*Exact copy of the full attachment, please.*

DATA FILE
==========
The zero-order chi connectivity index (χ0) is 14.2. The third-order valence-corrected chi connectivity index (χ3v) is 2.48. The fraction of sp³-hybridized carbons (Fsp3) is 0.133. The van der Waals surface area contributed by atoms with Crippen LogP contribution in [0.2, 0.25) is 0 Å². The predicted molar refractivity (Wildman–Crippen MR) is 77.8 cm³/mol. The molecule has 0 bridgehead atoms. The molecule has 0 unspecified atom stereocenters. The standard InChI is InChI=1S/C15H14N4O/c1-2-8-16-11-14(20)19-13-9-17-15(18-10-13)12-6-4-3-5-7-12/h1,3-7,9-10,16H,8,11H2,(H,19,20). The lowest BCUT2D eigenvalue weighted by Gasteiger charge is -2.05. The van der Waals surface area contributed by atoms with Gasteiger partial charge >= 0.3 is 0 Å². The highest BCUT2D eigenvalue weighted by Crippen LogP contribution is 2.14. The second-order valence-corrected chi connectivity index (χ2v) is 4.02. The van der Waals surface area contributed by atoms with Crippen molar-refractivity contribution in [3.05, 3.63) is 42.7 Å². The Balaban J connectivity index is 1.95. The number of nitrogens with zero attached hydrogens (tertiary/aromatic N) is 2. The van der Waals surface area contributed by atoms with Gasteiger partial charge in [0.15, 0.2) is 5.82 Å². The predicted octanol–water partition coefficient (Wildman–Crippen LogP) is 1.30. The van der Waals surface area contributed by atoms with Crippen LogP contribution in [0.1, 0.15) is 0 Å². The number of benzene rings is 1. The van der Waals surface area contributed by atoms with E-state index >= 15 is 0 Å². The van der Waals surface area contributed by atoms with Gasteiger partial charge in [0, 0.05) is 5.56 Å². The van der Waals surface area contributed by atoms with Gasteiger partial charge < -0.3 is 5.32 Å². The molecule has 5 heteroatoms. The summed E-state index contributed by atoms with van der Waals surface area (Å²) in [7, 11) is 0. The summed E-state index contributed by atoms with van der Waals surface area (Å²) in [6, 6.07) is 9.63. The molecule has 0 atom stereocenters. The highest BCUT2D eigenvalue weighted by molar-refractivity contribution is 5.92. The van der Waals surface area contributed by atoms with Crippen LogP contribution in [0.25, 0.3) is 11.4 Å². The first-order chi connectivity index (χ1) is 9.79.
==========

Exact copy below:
The zero-order chi connectivity index (χ0) is 14.2. The third-order valence-corrected chi connectivity index (χ3v) is 2.48. The fraction of sp³-hybridized carbons (Fsp3) is 0.133. The van der Waals surface area contributed by atoms with Crippen LogP contribution in [0.2, 0.25) is 0 Å². The predicted molar refractivity (Wildman–Crippen MR) is 77.8 cm³/mol. The molecule has 0 bridgehead atoms. The molecule has 0 unspecified atom stereocenters. The standard InChI is InChI=1S/C15H14N4O/c1-2-8-16-11-14(20)19-13-9-17-15(18-10-13)12-6-4-3-5-7-12/h1,3-7,9-10,16H,8,11H2,(H,19,20). The lowest BCUT2D eigenvalue weighted by Gasteiger charge is -2.05. The van der Waals surface area contributed by atoms with Gasteiger partial charge >= 0.3 is 0 Å². The highest BCUT2D eigenvalue weighted by Crippen LogP contribution is 2.14. The second-order valence-corrected chi connectivity index (χ2v) is 4.02. The van der Waals surface area contributed by atoms with Crippen molar-refractivity contribution in [3.05, 3.63) is 42.7 Å². The Balaban J connectivity index is 1.95. The number of nitrogens with zero attached hydrogens (tertiary/aromatic N) is 2. The van der Waals surface area contributed by atoms with Gasteiger partial charge in [0.15, 0.2) is 5.82 Å². The predicted octanol–water partition coefficient (Wildman–Crippen LogP) is 1.30. The van der Waals surface area contributed by atoms with Crippen LogP contribution in [0.1, 0.15) is 0 Å². The number of benzene rings is 1. The van der Waals surface area contributed by atoms with E-state index >= 15 is 0 Å². The van der Waals surface area contributed by atoms with Gasteiger partial charge in [0, 0.05) is 5.56 Å². The van der Waals surface area contributed by atoms with Gasteiger partial charge < -0.3 is 5.32 Å². The molecule has 5 heteroatoms. The summed E-state index contributed by atoms with van der Waals surface area (Å²) in [7, 11) is 0. The summed E-state index contributed by atoms with van der Waals surface area (Å²) in [6, 6.07) is 9.63. The molecule has 0 atom stereocenters. The highest BCUT2D eigenvalue weighted by molar-refractivity contribution is 5.92. The van der Waals surface area contributed by atoms with Crippen LogP contribution in [0.25, 0.3) is 11.4 Å². The first-order chi connectivity index (χ1) is 9.79.